Religious freedom advocates call on elected officials to protect the ability to practice faith without fear
More than 140 religious liberty advocates have signed on to a letter asking elected officials to ensure that individuals and communities are able to practice their religion without fear for their physical safety. Among the letter’s signers was CHN Executive Director Deborah Weinstein. The letter was delivered today to the White House and to leaders in Congress.
The letter cited recent attacks in the U.S., New Zealand and Canada. Last month, two mosques in New Zealand were attacked, with 50 dead and another 50 injured. In the weeks since those attacks, an assailant stabbed a Catholic priest in a Montreal church during Mass, and a California mosque was set on fire and vandalized with graffiti referencing the New Zealand attacks.
Other houses of worship also have been targeted in recent years, including Tree of Life Congregation in Pittsburgh; Sikh Temple of Wisconsin in Oak Creek; Mother Emanuel African Methodist Episcopal Church in Charleston, South Carolina; Dar Al-Farooq Islamic Center in Bloomington, Minnesota; and First Baptist Church of Sutherland Springs, Texas.
“We sometimes differ about what religious freedom requires,” the letter states, “but we are united around the bedrock principle of ensuring that all individuals and communities are able to exercise their faith in safety and security.”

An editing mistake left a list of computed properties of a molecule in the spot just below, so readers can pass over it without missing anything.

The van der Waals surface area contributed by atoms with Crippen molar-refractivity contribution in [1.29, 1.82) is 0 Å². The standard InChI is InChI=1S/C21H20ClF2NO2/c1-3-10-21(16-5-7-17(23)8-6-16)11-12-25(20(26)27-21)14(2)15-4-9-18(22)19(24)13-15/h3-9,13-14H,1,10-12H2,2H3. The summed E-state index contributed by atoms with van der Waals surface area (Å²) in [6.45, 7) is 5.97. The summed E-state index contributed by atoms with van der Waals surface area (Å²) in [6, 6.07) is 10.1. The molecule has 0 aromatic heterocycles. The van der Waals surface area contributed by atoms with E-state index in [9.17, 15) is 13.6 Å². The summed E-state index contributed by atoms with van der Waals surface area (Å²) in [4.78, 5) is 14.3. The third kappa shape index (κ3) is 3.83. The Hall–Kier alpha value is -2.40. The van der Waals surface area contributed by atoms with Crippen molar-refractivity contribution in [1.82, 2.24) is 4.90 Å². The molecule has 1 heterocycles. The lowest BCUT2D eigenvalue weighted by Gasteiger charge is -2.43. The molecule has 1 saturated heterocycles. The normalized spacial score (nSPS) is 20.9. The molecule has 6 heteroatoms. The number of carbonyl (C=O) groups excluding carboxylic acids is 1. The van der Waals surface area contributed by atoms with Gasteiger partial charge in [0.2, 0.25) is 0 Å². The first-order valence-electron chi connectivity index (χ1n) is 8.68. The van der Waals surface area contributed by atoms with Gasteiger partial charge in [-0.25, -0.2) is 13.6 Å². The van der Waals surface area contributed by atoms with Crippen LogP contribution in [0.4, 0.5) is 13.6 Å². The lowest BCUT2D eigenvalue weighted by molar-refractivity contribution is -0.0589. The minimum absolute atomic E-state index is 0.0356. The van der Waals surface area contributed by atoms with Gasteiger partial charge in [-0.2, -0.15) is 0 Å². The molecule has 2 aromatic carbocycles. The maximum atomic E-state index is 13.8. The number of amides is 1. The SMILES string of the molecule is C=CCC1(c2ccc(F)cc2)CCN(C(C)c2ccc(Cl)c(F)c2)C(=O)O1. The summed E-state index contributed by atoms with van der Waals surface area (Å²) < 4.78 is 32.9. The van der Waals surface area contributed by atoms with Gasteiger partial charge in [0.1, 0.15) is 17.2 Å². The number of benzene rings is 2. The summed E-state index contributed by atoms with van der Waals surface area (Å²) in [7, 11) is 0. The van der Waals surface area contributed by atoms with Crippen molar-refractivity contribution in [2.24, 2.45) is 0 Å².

In the letter, the signers note, “The words we use matter greatly, especially the words of our leaders.” The letter asks President Trump, Vice President Pence, Speaker Nancy Pelosi (D-CA), Minority Leader Kevin McCarthy (R-CA), Majority Leader Mitch McConnell (R-KY) and Minority Leader Chuck Schumer (D-NY) to affirm a set of principles, including the fact that, “Individuals of all faiths and none have equal dignity, worth and rights to religious freedom,” and that “Americans should never foment fear about groups based on attributes like religion, race or ethnicity, and they should speak against fear-mongering by others.”
Signers to the letter include Baptists, Buddhists, Catholics, Evangelicals, Jews, Hindus, Humanists, Mainline Protestants, members of The Church of Jesus Christ of Latter-day Saints, Muslims and Sikhs. Clergy, scholars, civil rights and nonprofit leaders, grassroots activists, lawyers and former government officials from across the nation joined the effort to promote a safer climate for religious freedom in the United States and around the world.
Melissa Rogers, visiting professor at Wake Forest University’s School of Divinity, noted that the signatories to the letter “are incredibly diverse – religiously, theologically and ideologically – yet we are speaking with one voice on these important issues.”
You can view the letter in its entirety and its more than 140 signers here.